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Unformatted text preview: LASSO METHODS FOR GAUSSIAN INSTRUMENTAL VARIABLES MODELS A. BELLONI, V. CHERNOZHUKOV, AND C. HANSEN Abstract. In this note, we propose to use sparse methods (e.g. LASSO, PostLASSO, LASSO, and Post LASSO) to form firststage predictions and estimate optimal instru ments in linear instrumental variables (IV) models with many instruments in the canonical Gaussian case. The methods apply even when the number of instruments is much larger than the sample size. We derive asymptotic distributions for the resulting IV estimators and provide conditions under which these sparsitybased IV estimators are asymptotically oracleefficient. In simulation experiments, a sparsitybased IV estimator with a datadriven penalty performs well compared to recently advocated manyinstrumentrobust procedures. We illustrate the procedure in an empirical example using the Angrist and Krueger (1991) schooling data. 1. Introduction Instrumental variables (IV) methods are widely used in applied statistics, econometrics, and more generally for estimating treatment effects in situations where the treatment status is not randomly assigned; see, for example, [1, 4, 5, 7, 16, 21, 26, 27, 29, 30] among many others. Identification of the causal effects of interest in this setting may be achieved through the use of observed instrumental variables that are relevant in determining the treatment status but are otherwise unrelated to the outcome of interest. In some situations, many such instrumental variables are available, and the researcher is left with the question of which set of the instruments to use in constructing the IV estimator. We consider one such approach to answering this question based on sparseestimation methods in a simple Gaussian setting. Date : First version: June 2009, This version of December 7, 2010. 1 arXiv:1012.1297v1 [stat.ME] 6 Dec 2010 2 BELLONI CHERNOZHUKOV HANSEN Throughout the paper we consider the Gaussian simultaneous equation model: 1 y 1 i = y 2 i 1 + w i 2 + i , (1.1) y 2 i = D ( x i ) + v i , (1.2) i v i ! N , 2 v v 2 v !! (1.3) where y 1 i is the response variable, y 2 i is the endogenous variable, w i is a k wvector of control variables, and x i = ( z i ,w i ) is a vector of instrumental variables (IV), and ( i ,v i ) are distur bances that are independent of x i . The function D ( x i ) = E[ y 2 i  x i ] is an unknown, potentially complicated function of the instruments. Given a sample ( y 1 i ,y 2 i ,x i ) ,i = 1 ,...,n , from the model above, the problem is to construct an IV estimator for = ( 1 , 2 ) that enjoys good finite sample properties and is asymptotically efficient. We consider the case of fixed design, namely we treat the covariate values x 1 ,...,x n as fixed....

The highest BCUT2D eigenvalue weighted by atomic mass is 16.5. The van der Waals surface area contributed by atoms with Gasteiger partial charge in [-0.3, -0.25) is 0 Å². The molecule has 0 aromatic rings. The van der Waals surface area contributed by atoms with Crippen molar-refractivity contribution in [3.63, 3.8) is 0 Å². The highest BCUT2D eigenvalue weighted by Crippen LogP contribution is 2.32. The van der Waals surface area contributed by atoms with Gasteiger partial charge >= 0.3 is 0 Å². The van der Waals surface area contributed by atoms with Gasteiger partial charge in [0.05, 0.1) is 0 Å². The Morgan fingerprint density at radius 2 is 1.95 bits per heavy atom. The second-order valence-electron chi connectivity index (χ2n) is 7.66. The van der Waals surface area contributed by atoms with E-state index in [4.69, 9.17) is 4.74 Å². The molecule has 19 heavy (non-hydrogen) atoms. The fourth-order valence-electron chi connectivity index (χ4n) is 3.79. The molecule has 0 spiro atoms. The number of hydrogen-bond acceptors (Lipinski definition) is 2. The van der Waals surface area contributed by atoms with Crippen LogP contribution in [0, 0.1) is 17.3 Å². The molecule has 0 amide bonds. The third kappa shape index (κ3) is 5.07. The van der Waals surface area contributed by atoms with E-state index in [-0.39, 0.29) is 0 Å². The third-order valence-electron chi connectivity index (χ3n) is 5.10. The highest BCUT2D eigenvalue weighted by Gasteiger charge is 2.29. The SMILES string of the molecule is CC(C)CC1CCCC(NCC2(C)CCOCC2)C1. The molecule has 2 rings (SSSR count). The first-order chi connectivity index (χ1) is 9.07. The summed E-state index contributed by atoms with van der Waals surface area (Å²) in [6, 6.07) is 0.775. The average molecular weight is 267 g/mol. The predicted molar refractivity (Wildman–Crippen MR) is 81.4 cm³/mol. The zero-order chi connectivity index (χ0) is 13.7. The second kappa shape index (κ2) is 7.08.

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This note was uploaded on 12/26/2011 for the course ECON 245a taught by Professor Staff during the Fall '08 term at UCSB.
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